“How could such a book speak so powerfully to our present moment? The short answer is that we, too, live in dark times, even if they are different and perhaps less dark, and “Origins” raises a set of fundamental questions about how tyranny can arise and the dangerous forms of inhumanity to which it can lead.” —Jeffrey C. Isaac, The Washington Post The Origins of Totalitarianism begins with the rise of anti-Semitism in central and western Europe in the 1800s and continues with an examination of European colonial imperialism from 1884 to the outbreak of World War I. Arendt explores the institutions and operations of totalitarian movements, focusing on the two genuine forms of totalitarian government in our time—Nazi Germany and Stalinist Russia—which she adroitly recognizes were two sides of the same coin, rather than opposing philosophies of Right and Left. From this vantage point, she discusses the evolution of classes into masses, the role of propaganda in dealing with the nontotalitarian world, the use of terror, and the nature of isolation and loneliness as preconditions for total domination.
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The great twentieth-century political philosopher examines how Hitler and Stalin gained and maintained power, and the nature of totalitarian states. In the final volume of her classic work The Origins of Totalitarianism, Hannah Arendt focuses on the two genuine forms of the totalitarian state in modern history: the dictatorships of Bolshevism after 1930 and of National Socialism after 1938. Identifying terror as the very essence of this form of government, she discusses the transformation of classes into masses and the use of propaganda in dealing with the nontotalitarian world—and in her brilliant concluding chapter, she analyzes the nature of isolation and loneliness as preconditions for total domination. “The most original and profound—therefore the most valuable—political theoretician of our times.” —Dwight Macdonald, The New Leader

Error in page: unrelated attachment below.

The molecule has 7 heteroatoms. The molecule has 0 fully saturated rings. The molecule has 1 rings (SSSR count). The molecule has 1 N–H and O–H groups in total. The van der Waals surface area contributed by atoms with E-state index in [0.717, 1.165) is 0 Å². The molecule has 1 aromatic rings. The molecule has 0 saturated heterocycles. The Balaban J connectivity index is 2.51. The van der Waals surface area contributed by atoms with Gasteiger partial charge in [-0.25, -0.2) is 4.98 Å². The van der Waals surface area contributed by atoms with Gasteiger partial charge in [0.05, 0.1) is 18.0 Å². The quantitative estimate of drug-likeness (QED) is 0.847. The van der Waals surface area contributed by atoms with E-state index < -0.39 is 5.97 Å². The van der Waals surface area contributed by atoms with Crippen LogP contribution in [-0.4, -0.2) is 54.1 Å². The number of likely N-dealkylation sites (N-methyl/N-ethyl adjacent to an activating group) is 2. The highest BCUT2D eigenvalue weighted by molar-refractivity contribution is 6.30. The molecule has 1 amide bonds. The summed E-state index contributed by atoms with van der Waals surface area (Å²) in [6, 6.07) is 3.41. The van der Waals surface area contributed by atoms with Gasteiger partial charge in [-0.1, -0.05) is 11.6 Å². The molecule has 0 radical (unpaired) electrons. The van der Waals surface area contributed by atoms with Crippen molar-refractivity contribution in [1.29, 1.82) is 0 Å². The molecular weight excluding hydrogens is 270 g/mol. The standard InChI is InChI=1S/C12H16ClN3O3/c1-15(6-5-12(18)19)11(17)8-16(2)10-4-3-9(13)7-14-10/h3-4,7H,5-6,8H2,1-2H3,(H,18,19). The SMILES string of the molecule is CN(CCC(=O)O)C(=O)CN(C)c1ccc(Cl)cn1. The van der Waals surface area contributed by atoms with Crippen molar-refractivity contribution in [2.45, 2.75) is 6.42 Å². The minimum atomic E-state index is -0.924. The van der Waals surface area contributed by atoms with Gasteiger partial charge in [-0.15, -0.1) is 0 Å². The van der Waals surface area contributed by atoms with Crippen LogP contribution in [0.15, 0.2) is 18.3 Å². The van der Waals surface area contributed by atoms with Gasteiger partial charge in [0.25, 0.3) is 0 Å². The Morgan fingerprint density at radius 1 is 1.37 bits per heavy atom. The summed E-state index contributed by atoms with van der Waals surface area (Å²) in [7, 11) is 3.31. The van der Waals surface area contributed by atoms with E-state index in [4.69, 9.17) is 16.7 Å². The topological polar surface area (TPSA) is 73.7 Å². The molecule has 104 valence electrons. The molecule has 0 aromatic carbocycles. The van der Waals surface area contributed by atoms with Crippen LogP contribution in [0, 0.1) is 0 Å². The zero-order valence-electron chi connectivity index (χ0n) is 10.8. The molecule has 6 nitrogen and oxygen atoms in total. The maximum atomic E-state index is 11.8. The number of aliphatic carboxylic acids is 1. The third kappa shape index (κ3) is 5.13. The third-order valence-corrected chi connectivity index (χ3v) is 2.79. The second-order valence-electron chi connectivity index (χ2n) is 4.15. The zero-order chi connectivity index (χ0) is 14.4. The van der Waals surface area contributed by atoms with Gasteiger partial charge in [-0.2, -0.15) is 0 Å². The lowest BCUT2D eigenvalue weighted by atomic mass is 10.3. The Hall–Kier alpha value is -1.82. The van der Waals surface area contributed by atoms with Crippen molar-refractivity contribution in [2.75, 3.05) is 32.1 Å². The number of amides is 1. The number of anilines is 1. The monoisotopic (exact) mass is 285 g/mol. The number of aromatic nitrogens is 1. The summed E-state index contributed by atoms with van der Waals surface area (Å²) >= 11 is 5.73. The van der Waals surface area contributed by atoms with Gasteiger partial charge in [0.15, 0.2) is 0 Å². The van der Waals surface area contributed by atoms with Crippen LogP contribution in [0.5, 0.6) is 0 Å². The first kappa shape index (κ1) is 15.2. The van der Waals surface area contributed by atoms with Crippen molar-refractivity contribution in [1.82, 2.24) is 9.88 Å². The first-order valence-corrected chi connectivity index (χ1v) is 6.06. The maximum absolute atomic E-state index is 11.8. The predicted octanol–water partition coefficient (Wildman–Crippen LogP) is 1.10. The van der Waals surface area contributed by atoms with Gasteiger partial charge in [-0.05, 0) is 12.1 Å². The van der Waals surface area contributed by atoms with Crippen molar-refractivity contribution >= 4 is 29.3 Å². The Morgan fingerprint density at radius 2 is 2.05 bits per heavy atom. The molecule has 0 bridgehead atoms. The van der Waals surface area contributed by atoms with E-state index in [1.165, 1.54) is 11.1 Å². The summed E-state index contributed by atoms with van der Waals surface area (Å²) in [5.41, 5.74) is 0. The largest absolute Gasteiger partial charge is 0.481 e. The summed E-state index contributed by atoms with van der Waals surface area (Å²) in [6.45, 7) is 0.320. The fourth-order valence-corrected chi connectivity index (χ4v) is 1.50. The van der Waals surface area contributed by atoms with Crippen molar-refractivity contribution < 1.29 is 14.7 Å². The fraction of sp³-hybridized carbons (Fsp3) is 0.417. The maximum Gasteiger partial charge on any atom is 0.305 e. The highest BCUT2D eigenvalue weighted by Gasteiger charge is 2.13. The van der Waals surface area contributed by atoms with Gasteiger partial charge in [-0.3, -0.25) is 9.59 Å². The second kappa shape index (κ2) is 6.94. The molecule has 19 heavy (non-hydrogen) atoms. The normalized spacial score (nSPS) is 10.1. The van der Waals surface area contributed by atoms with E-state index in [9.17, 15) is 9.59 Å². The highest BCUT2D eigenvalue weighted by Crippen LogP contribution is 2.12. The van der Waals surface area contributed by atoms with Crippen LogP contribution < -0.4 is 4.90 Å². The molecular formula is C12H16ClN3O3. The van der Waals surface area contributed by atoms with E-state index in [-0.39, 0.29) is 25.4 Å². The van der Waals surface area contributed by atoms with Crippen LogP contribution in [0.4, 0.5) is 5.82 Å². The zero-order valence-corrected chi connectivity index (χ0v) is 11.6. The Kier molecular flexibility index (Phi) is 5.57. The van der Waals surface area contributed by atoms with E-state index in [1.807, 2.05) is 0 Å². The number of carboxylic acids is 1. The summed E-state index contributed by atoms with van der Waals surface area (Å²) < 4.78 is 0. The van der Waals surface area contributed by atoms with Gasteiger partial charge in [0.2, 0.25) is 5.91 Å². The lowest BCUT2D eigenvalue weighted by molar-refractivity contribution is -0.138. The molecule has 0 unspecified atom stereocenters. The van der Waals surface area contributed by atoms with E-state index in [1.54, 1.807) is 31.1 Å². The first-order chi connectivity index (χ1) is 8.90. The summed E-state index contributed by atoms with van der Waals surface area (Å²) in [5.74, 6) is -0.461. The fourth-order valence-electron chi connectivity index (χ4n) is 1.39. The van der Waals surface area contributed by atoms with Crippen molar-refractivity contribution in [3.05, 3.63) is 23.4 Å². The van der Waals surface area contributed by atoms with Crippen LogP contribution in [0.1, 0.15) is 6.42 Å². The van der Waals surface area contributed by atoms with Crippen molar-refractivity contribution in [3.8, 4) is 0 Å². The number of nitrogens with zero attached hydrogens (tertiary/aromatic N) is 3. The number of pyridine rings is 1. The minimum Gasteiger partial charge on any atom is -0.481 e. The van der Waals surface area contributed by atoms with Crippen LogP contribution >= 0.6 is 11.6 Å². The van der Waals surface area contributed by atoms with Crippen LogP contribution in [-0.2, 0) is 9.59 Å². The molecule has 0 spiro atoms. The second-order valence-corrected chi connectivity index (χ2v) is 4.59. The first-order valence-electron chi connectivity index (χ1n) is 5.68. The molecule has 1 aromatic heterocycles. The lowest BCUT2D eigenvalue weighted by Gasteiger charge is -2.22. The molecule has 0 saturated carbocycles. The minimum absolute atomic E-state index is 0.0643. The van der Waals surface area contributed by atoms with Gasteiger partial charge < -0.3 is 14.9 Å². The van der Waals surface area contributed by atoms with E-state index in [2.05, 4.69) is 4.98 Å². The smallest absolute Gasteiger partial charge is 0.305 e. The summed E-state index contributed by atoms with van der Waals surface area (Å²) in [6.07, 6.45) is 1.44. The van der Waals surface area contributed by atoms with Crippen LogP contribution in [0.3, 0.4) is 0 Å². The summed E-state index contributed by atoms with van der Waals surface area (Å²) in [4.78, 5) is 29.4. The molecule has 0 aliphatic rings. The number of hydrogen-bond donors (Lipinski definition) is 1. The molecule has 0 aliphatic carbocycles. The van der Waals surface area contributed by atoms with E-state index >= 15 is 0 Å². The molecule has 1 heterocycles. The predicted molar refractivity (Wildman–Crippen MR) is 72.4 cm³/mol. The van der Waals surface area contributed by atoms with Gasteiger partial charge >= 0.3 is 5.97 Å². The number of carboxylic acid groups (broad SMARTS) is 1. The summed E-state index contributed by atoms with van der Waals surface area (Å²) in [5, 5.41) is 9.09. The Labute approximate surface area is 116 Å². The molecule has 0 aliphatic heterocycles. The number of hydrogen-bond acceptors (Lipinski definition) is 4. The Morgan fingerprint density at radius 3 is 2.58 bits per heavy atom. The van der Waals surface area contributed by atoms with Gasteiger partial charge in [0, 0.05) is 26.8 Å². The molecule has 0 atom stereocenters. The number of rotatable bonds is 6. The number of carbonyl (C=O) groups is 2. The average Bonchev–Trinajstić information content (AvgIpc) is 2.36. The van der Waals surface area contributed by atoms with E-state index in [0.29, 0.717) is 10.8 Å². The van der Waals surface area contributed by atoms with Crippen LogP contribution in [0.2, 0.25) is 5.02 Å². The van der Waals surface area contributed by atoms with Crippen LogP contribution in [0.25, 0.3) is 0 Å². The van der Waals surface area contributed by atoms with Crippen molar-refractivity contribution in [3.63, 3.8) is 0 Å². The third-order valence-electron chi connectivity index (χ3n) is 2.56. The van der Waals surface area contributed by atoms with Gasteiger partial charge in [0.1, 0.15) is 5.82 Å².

A political analysis of totalitarian societies, originally published in 1951, traces the nineteenth-century rise of anti-Semitism in central and western Europe and considers the institutions and operations of Nazi Germany and Stalinist Russia, examining such phenomena as the transformation of classes into masses, the applications of propaganda, and the use of terror.
This middle volume focuses on the curious and cruel epoch of declining European colonial imperialism from 1884 to the outbreak of the First World War in 1914. Index.